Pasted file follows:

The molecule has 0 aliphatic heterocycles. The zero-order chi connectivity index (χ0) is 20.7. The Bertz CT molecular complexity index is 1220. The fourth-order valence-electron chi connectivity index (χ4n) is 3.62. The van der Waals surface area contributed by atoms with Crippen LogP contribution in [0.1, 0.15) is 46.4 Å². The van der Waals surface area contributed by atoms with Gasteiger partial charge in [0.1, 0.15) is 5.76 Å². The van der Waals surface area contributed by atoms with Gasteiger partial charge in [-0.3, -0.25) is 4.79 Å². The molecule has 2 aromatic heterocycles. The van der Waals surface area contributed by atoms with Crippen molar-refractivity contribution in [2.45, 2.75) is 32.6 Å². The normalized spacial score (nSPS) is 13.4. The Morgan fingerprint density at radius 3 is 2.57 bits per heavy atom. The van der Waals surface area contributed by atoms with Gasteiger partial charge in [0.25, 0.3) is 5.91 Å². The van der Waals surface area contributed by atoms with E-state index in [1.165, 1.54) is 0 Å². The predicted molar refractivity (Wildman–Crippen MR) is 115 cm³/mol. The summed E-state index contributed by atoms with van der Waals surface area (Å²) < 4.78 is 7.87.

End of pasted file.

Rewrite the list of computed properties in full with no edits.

The molecule has 0 aliphatic heterocycles. The zero-order chi connectivity index (χ0) is 20.7. The Bertz CT molecular complexity index is 1220. The fourth-order valence-electron chi connectivity index (χ4n) is 3.62. The van der Waals surface area contributed by atoms with Crippen LogP contribution in [0.1, 0.15) is 46.4 Å². The van der Waals surface area contributed by atoms with Gasteiger partial charge in [0.1, 0.15) is 5.76 Å². The van der Waals surface area contributed by atoms with Gasteiger partial charge in [-0.3, -0.25) is 4.79 Å². The molecule has 2 aromatic heterocycles. The van der Waals surface area contributed by atoms with Crippen molar-refractivity contribution in [2.45, 2.75) is 32.6 Å². The normalized spacial score (nSPS) is 13.4. The Morgan fingerprint density at radius 3 is 2.57 bits per heavy atom. The van der Waals surface area contributed by atoms with Gasteiger partial charge in [0.25, 0.3) is 5.91 Å². The van der Waals surface area contributed by atoms with E-state index in [1.165, 1.54) is 0 Å². The predicted molar refractivity (Wildman–Crippen MR) is 115 cm³/mol. The summed E-state index contributed by atoms with van der Waals surface area (Å²) < 4.78 is 7.87.